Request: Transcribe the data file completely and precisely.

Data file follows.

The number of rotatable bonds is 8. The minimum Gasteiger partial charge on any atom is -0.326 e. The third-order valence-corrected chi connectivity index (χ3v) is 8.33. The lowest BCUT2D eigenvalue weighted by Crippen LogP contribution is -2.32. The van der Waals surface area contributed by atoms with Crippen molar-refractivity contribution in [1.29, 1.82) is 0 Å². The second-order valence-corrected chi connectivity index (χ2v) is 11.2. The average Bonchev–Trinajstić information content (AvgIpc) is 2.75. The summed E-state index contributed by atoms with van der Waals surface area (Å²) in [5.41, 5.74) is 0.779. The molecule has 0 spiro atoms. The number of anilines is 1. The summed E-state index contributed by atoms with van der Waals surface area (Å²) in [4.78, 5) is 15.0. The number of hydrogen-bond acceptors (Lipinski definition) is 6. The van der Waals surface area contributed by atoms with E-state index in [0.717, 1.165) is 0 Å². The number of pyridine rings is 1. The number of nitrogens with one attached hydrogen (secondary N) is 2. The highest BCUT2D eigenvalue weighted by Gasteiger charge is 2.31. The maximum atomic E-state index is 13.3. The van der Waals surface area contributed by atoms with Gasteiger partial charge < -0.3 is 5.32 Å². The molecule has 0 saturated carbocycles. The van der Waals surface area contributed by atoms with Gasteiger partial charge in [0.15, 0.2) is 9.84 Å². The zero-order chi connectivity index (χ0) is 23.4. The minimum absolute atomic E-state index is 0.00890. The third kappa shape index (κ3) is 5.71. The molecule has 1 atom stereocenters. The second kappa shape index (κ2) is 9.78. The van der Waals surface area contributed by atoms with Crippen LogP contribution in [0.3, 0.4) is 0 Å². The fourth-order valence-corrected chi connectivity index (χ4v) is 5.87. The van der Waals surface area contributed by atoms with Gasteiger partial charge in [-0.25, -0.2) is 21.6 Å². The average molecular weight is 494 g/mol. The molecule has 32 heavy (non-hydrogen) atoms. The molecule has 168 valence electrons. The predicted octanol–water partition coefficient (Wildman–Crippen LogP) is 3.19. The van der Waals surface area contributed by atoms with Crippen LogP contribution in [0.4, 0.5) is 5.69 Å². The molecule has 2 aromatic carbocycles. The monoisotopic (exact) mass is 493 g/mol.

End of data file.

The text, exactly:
The number of rotatable bonds is 8. The minimum Gasteiger partial charge on any atom is -0.326 e. The third-order valence-corrected chi connectivity index (χ3v) is 8.33. The lowest BCUT2D eigenvalue weighted by Crippen LogP contribution is -2.32. The van der Waals surface area contributed by atoms with Crippen molar-refractivity contribution in [1.29, 1.82) is 0 Å². The second-order valence-corrected chi connectivity index (χ2v) is 11.2. The average Bonchev–Trinajstić information content (AvgIpc) is 2.75. The summed E-state index contributed by atoms with van der Waals surface area (Å²) in [5.41, 5.74) is 0.779. The molecule has 0 spiro atoms. The number of anilines is 1. The summed E-state index contributed by atoms with van der Waals surface area (Å²) in [4.78, 5) is 15.0. The number of hydrogen-bond acceptors (Lipinski definition) is 6. The van der Waals surface area contributed by atoms with E-state index in [0.717, 1.165) is 0 Å². The number of pyridine rings is 1. The number of nitrogens with one attached hydrogen (secondary N) is 2. The highest BCUT2D eigenvalue weighted by Gasteiger charge is 2.31. The maximum atomic E-state index is 13.3. The van der Waals surface area contributed by atoms with Gasteiger partial charge < -0.3 is 5.32 Å². The molecule has 0 saturated carbocycles. The van der Waals surface area contributed by atoms with Gasteiger partial charge in [0.15, 0.2) is 9.84 Å². The zero-order chi connectivity index (χ0) is 23.4. The minimum absolute atomic E-state index is 0.00890. The third kappa shape index (κ3) is 5.71. The molecule has 1 atom stereocenters. The second kappa shape index (κ2) is 9.78. The van der Waals surface area contributed by atoms with Crippen LogP contribution in [0.3, 0.4) is 0 Å². The fourth-order valence-corrected chi connectivity index (χ4v) is 5.87. The van der Waals surface area contributed by atoms with Gasteiger partial charge in [-0.25, -0.2) is 21.6 Å². The average molecular weight is 494 g/mol. The molecule has 32 heavy (non-hydrogen) atoms. The molecule has 168 valence electrons. The predicted octanol–water partition coefficient (Wildman–Crippen LogP) is 3.19. The van der Waals surface area contributed by atoms with Crippen LogP contribution in [0.4, 0.5) is 5.69 Å². The molecule has 2 aromatic carbocycles. The monoisotopic (exact) mass is 493 g/mol.